Continuous steel casting units of the radial and curved types, in which the incompletely hardened stock passes into the horizontal section, make possible a significant increase in the casting rate for stock of large cross section, since the cutting section may then be located at a sufficiently great distance from the crystallizer (30–35 m). The total height of such installations usually does not exceed 12 m.
Continuous steel casting units are used for casting square-shaped stock measuring 50 X 50 mm to 300 X 300 mm, flat slabs 50–300 mm thick and 300–2, 000 mm wide, and solid and hollow round stock 100–550 mm in diameter. Such products are used for pipes, solid rolled shapes and sheeting, and forgings. The high degree of longitudinal and lateral uniformity of continuously cast stock provides stable mechanical properties and increases the reliability of metal products.
Because of its advantages, continuous steel casting has been adopted as the basic method of casting in all new steel foundries. The method will also be widely used in the modernization of existing plants.
The highest productivity of continuous steel casting units is achieved through their use in conjunction with oxygen converters. In this case, the cycles of tapping of steel from the converter and of casting in the continuous casting unit coincide, which makes possible a continuous supply of molten metal to the installation over long periods. In plants with modern arc furnaces, in which the smelting cycles are maintained with sufficient precision, casting operations may also be set up “in tandem,” in which case a single unit receives metal from several furnaces. Units for continuous steel casting that combine the casting process and continuous rolling into a single flow of operations are promising; this leads to reduced power consumption, better quality of the castings, increased yield of usable product, and a shortening of the cycle of production operations from the smelting of steel to the production of the final rolled stock. Such units have already been put into operation both in the USSR and abroad. According to the forecast for the development of ferrous metallurgy, continuous casting will account for about 60 percent of the total steel production in the USSR by 1990. At the same time, the production capacity required will be 30 percent less than for ordinary casting.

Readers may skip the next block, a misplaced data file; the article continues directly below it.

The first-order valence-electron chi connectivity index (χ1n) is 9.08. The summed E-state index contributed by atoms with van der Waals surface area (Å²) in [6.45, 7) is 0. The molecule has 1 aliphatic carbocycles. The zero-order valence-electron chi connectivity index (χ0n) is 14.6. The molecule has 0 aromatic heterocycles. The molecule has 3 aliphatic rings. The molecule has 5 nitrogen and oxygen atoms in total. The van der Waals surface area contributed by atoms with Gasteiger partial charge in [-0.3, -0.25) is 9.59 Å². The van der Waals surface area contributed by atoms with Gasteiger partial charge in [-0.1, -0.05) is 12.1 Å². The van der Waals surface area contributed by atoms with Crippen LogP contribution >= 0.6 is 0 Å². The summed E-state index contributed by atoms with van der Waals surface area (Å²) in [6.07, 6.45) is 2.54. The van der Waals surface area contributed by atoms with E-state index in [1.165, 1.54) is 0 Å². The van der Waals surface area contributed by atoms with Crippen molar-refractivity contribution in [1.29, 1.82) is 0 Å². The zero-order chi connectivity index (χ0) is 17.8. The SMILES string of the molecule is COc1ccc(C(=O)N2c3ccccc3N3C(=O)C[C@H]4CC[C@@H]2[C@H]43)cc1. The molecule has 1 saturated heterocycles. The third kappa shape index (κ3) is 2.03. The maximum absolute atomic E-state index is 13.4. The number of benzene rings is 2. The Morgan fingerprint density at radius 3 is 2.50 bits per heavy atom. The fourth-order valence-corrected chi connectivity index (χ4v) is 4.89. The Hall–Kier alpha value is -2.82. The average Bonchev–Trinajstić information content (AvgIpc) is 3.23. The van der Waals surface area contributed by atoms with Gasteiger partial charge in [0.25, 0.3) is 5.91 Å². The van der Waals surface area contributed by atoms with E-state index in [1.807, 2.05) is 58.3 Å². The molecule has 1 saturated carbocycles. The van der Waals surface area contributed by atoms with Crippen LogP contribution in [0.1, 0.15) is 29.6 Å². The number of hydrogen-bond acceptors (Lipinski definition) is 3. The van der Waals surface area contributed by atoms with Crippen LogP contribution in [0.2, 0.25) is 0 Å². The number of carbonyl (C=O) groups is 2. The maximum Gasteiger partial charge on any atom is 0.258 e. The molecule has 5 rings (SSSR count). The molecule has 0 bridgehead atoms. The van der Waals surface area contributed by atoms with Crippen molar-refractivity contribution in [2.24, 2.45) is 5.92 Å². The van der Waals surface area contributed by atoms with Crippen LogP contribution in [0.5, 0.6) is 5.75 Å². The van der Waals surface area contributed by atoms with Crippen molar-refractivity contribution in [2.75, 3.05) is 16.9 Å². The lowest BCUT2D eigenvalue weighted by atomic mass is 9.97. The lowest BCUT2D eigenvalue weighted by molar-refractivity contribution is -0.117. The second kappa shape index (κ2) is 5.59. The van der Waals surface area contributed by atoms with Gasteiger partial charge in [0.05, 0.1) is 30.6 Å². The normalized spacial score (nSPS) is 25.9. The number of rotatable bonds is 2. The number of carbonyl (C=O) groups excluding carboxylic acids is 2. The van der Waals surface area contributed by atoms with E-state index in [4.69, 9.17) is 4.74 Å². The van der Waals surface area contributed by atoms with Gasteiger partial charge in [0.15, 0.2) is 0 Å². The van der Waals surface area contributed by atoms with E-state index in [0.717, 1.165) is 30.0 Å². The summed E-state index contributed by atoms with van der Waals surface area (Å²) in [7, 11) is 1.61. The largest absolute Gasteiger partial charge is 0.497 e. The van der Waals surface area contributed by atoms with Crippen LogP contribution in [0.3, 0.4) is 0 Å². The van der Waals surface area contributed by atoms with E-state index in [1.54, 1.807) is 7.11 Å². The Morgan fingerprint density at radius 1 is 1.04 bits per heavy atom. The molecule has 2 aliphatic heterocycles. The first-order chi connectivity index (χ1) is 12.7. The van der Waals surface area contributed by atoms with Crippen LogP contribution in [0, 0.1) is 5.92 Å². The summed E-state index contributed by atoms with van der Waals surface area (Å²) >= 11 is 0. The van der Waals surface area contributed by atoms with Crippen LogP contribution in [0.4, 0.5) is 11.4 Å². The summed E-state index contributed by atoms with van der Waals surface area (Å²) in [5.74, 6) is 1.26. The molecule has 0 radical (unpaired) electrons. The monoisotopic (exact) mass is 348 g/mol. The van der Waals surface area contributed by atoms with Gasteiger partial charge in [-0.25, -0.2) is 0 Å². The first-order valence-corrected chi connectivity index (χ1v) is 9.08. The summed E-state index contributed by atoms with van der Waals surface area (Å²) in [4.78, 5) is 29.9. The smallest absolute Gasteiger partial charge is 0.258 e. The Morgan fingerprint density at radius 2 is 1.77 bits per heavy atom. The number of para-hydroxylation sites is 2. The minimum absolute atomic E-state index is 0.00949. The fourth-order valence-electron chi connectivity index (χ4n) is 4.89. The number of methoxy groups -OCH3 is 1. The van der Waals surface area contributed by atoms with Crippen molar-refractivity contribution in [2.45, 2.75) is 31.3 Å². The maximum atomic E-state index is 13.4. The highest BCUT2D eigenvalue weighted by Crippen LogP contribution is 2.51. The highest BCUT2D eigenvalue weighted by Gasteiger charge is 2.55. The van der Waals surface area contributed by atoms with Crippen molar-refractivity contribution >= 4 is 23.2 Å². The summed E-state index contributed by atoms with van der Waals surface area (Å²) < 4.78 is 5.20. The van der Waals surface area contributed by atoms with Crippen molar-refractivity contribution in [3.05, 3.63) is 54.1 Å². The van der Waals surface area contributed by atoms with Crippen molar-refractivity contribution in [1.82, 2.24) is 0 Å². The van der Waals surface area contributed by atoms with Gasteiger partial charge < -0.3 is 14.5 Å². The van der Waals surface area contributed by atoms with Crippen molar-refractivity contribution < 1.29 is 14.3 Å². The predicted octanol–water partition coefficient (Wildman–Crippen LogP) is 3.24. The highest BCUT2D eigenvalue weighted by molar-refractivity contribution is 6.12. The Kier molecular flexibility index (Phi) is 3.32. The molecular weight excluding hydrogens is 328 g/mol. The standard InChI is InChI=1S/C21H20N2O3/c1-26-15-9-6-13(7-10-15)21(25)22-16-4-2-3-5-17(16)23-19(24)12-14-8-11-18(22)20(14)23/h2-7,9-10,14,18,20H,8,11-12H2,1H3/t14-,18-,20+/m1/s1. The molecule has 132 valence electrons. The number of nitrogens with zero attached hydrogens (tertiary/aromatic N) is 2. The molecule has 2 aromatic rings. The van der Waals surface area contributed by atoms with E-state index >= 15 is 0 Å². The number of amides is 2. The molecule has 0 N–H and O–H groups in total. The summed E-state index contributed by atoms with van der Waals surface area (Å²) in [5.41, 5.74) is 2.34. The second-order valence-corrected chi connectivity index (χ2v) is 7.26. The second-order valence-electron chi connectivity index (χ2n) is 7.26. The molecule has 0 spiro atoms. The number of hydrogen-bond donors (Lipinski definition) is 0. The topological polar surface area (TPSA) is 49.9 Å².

REFERENCESBoichenko, M. S. , V. S. Rutes, and V. V. Ful’makht. Nepreryvnaia razlivka stali. Moscow, 1961.
Schwarzmaier, W. Nepreryvnaia razlivka. Moscow, 1962. (Translated from German.)
Hermann, E. Nepreryvnoe lit’e. Moscow, 1961. (Translated from German.)
Teoriia nepreryvnoi razlivki: Tekhnologicheskie osnovy. Moscow, 1971.
D. P. EVTEEV